I don’t understand people who watch a lot of TV, but don’t like sports. I don’t get it. I know people who watch crime dramas and sitcoms and “reality” shows, but don’t ever watch sports. Are you kidding me? For sheer entertainment value, for pure and unmitigated intrigue and drama, for unmatched suspense and wow-I-didn’t-see-that-coming surprises, for unscripted highs and lows of real people in real life, you simply can’t beat live sports. And for absolute over-the-top doses of all the above, nothing beats a Dallas Cowboys football game.
In the closing minutes of the final quarter of the regular season last night the Cowboys had all the momentum. They had just scored an improbable touchdown on a 4th and 9. They had just held one of the league’s highest octane offenses to a three-and-out. They had the ball at their own 30 with a timeout to use, needing to gain only 35-40 yards to kick the game-winning, playoff-clinching, NFC East division title-taking field goal. And in half a blink, Kyle Orton threw the ball to Brandon Boykin and the game was over.
It was like watching sudden death in a hockey game seven. It was over so fast, it came crashing down so quickly, it was almost breath-taking.
Where else on TV do you get to watch one of the world’s richest billionaires jumping up and down and hugging his grandkids with joy and in an instant later watch him contort his body in anger, throwing himself all over his out-sized luxury suite, spewing language out of his mouth that those grandkids shouldn’t be hearing? It’s not scripted; it’s not “take two;” it’s live! Where else do you get to watch up close the very careers and livelihoods of grown men hang in the balance second-by-agonizing-second? Where else do you see the fortunes and fates of millionaires change in a heart beat? Jerry Wayne is presiding over the longest Super Bowl drought in franchise history, but he keeps banging his head against the wall week in and week out in front of hundreds of thousands of live television viewers. Kyle Orton, the only quarterback in NFL history to be replaced by Tim Tebow, goes from hero to goat in one super-fast throw. Nobody writes stuff like this.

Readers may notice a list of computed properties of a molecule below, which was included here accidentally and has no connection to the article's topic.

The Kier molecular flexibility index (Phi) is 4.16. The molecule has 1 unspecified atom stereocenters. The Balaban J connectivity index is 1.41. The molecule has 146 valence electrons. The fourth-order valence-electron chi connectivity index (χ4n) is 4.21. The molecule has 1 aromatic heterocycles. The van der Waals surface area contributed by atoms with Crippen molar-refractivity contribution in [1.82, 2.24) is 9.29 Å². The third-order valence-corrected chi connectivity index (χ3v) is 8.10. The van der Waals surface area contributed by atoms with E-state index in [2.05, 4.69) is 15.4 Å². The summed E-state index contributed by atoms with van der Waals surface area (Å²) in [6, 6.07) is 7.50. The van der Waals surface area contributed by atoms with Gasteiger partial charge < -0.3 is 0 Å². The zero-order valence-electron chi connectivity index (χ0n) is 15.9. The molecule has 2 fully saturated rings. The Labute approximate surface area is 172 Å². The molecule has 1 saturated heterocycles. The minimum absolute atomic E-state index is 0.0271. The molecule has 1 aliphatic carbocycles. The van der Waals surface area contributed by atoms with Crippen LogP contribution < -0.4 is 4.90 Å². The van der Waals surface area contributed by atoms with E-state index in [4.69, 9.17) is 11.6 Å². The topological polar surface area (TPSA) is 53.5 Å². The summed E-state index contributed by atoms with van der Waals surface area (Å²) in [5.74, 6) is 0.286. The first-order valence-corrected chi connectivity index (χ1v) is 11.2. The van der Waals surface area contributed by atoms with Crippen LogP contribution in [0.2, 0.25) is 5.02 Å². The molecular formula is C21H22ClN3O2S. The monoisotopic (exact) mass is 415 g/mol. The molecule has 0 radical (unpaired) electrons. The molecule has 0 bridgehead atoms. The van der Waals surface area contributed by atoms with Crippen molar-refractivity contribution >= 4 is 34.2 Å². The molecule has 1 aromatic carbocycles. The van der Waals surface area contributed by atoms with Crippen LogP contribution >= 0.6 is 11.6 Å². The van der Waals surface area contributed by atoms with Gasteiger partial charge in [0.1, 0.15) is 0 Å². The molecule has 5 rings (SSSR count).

The Cowboys lost three games by one point this season, another game by three points, and last night by two. According to the Elias Sports Bureau, it’s the first time in league history one team has suffered four losses by two points or less in one year. The Cardiac Cowboys, indeed. Historic blown leads. Heroic fourth quarter comebacks. You can’t make this stuff up. You can’t write a script like these. You never, ever, ever know what’s going to happen. And, even when you have a pretty good idea they’re going to lose, you can’t possibly ever imagine the crazy, unexplainable way it’s going to go down.
The most exciting .500 team in all of sports. Why would you watch anything else?